Getting a bank loan is a lot easier today--that is, of course if you're not a small business owner.

Commercial lending to businesses by banks is rising at a rate that far outpaces the loans they’re making for mortgages and home equity lines of credit, but you wouldn’t necessarily know that from speaking to some of the smallest businesses in the U.S.

Earlier this year, Michelle Balducci-Connelly, a sole proprietor and owner of Michelle Marie Photograpie in St. Louis, contacted half-a-dozen community and larger banks in the area hoping to secure a loan to expand her business. But the extensive paperwork, requiring years of financial data on the business, not to mention the high interest rates, were a turnoff.

“The rates were horrendous, between 11 percent and 14 percent,” Balducci-Connelly, who started the business in 2012, says.

In the end, she settled on a personal loan for $9,000 from U.S. Bank, with a rate of 8.4 percent, which she used to purchase a 1971 Volkswagen microbus that she converted into a mobile photo studio she could use to provide additional services, at weddings and other events. The loan will allow her to grow her business revenue 25 percent in the next year, she predicts.

Yet bank lending for commercial loans is setting new records. It’s nearly outpacing mortgage lending for the first time since the 1980s, the Wall Street Journal reports, and it accounts for 21 percent of all outstanding loans from banks. That's the highest level in 13 years.

This news comes against a backdrop, where small business owners are, generally speaking, finding it harder to get loans under $1 million from banks--and more specifically to find loans of less than $50,000. Over the last two decades, such loans as a percentage of total bank commercial loans, have dropped to 30 percent of bank portfolios from 50 percent in 1995, according to recent research compiled by former Small Business Administration head Karen Mills and Harvard University.

Net income at banks increased nearly 7 percent to $39.8 billion in the first quarter of 2015 compared to the same time period in 2014, the Federal Deposit Insurance Corp. reported last week. Commercial and industrial loans to businesses increased 1.9 percent in the first three months to $32.4 billion. By contrast, over the same period, residential mortgage loans rose a scant 0.7 percent, or $13.2 billion. Home equity lines of credit fell by 1.7 percent, or $8.4 billion.

Long Overdue

And there are some potentially troubling signs. As lending to businesses increases, the percentage of overdue loans is increasing, even as the total rate of non-current loans has been going down. Non-current commercial loans, defined as 90 days or more overdue, rose 11.7 percent to nearly $1 billion. in the quarter, while they fell six percent, or nearly $10 billion in the quarter for all loans. (The FDIC says the delinquency rate for commercial loans is nevertheless the lowest it’s been in 31 years.)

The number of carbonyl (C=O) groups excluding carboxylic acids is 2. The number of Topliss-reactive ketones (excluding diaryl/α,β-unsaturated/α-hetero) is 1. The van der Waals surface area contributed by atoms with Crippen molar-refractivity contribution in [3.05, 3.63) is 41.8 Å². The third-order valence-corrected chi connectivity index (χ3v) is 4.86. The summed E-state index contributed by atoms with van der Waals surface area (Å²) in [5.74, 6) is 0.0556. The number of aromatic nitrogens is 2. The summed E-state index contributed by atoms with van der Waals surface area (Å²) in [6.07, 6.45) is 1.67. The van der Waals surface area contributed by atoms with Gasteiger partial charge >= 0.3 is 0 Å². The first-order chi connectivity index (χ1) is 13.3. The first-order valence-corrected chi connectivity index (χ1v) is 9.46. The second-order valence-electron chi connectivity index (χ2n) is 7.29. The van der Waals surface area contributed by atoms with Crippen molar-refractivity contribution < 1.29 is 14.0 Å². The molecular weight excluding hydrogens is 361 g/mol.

The biggest demand for commercial loans, as far as U.S. Bank is concerned, is primarily for middle market firms looking for loans of up to $1 million or more, and on the lower end for $250,000 or less, says John Elmore, vice chairman of consumer banking for U.S. Bank.

“The middle market is where we are seeing the strongest borrowing at this point,” Elmore says. “It is indicative of a much stronger comfort level for that group in replacing capital items, and some expansion, because their business is growing.”

Meeting Needs

Yet for Jill Foucre, the owner and founder of Marcel’s Culinary Experience, a cooking class, cookware and specialty food retailer in Glen Ellyn, Illinois, a small business loan was just too taxing. It was actually faster to take out a home-equity loan from her community bank, which she used to purchase an adjacent building to expand her business, than it was to go through the extended process of getting a commercial loan.

Foucre has 20 part-time workers and her business has about $1.3 million in annual sales.

Foucre says she was able to get a $475,000 home-equity line in a matter of weeks to purchase a 950 square-foot space she plans to turn into a specialty cheese and charcuterie shop. When renovation is done on the building and the store opens for business this fall, Foucre plans to convert the loan into a standard commercial loan.

In 2011, Foucre obtained a commercial mortgage for $725,000 from the same bank to purchase the building that houses her current store. She says she was able to get such a sizable loan because she wrote a really good business plan and had a good relationship with her banker. She also had personal assets she could use as collateral.

“Now I have a very visible and successful business, and that is helpful,” Foucre says of her home-equity loan.